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Researchers study melt pool dynamics using high-speed x-ray diagnostics

Researchers at the Institut für Strahlwerkzeuge (IFSW) at the University of Stuttgart are using a high-speed x-ray video facility to investigate the usage of dynamic beam laser (DBL) technology to improve keyhole stability in industrial welding applications. 

The facility will enable the researchers to view inside the melt pool during laser welding with an OPA 6 DBL from Civan Lasers, enabling them to better understand the origin of defects such as pores, spatter, and cracking.

While other in situ diagnostic technologies such as high-speed cameras and optical sensors can be used to study melt pools, they only reveal phenomena on the surface of the process, according to the scientists.

In contrast, the high-speed x-ray diagnostics system of the IFSW enables the fluid dynamics occurring within process samples to be viewed with high spatial and temporal resolution – features well below 250μm in steel can be detected at rates exceeding 10,000Hz.

‘When developing improved laser-based manufacturing techniques for processes such as ablation, drilling, joining, cutting, and additive manufacturing, comprehensive diagnostics of melt pool and keyhole dynamics are crucial for understanding the interaction between laser beams and matter,’ said Professor Rudolf Weber, head of the process development department at IFSW. ‘We are thrilled to have access to this game-changing laser tool and are eager to improve the understanding of how Civan’s dynamic beam-shaping lasers can influence control of keyhole and melt-pool dynamics and be applied to industry’s most challenging materials-processing applications such as welding thick materials, asymmetric parts, dissimilar metals, and metals with coatings.’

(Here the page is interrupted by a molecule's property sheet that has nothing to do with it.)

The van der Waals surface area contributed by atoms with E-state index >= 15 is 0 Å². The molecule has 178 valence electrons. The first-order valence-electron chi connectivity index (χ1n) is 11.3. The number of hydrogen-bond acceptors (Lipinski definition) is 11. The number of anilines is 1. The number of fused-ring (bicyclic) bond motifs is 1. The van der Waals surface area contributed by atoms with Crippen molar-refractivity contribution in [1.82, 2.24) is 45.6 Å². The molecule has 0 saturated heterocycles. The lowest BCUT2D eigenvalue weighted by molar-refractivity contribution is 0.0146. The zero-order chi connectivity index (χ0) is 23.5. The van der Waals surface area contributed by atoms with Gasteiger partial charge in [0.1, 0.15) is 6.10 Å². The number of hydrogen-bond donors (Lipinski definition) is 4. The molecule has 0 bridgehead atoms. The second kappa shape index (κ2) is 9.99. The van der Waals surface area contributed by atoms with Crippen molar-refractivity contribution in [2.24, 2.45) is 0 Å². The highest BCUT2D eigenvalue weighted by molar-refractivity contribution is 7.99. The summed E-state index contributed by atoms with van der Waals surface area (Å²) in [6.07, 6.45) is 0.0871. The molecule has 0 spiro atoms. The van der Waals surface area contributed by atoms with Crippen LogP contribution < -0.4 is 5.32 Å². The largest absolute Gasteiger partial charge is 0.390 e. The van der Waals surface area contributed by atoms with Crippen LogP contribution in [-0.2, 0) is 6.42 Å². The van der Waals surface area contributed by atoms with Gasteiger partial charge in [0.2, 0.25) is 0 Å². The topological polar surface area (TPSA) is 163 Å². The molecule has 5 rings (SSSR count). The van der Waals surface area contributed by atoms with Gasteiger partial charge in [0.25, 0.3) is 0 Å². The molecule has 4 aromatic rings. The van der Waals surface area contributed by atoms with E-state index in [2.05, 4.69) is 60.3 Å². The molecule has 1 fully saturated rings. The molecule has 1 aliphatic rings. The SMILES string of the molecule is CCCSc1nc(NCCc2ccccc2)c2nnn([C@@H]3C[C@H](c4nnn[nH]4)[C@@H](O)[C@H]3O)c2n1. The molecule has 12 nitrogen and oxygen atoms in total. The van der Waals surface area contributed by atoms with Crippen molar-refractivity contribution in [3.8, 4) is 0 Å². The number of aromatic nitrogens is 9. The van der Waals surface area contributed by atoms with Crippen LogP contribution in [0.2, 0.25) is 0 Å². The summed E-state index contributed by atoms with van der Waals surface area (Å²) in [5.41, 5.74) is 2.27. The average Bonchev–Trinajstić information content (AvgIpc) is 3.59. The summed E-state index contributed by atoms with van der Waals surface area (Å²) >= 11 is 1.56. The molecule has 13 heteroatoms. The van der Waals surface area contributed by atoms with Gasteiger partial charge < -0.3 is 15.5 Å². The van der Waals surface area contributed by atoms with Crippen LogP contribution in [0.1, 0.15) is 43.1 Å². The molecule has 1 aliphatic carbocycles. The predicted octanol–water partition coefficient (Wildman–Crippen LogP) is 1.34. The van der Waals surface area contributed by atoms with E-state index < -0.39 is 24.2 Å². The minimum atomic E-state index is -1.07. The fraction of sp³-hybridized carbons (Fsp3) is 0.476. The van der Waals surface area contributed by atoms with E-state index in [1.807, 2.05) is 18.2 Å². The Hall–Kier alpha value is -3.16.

The DBL uses coherent beam combination to modulate beam shape as desired at speeds of up to hundreds of megahertz without any moving parts. In addition to beam shape, Civan’s DBLs also enable control of shape frequency, shape sequence, and depth of focus. The ability to control these parameters is a powerful tool for optimisation of evaporation in the capillary, the flow in the molten pool, the temperature gradients near the process and with it the solidification of the melt for any laser materials-processing application. Such control does away with pore, spatter, and crack formation while increasing feed rates and speeds in welding and additive manufacturing applications. 

'IFSW already has projects funded by the Israel Innovation Authority in collaboration with Bosch and with the Israeli Institute of Metals as part of the LAMP (Laser for Advanced Material Processing) consortium,' said Civan CEO Dr Eyal Shekel. 'The integration of our OPA 6 laser into IFSW’s x-ray facility will help researchers and industrial companies better understand the impact of laser beam shape, shape frequency, and shape sequencing on weld geometry and microstructure to tap into greater flexibility of laser processing.'

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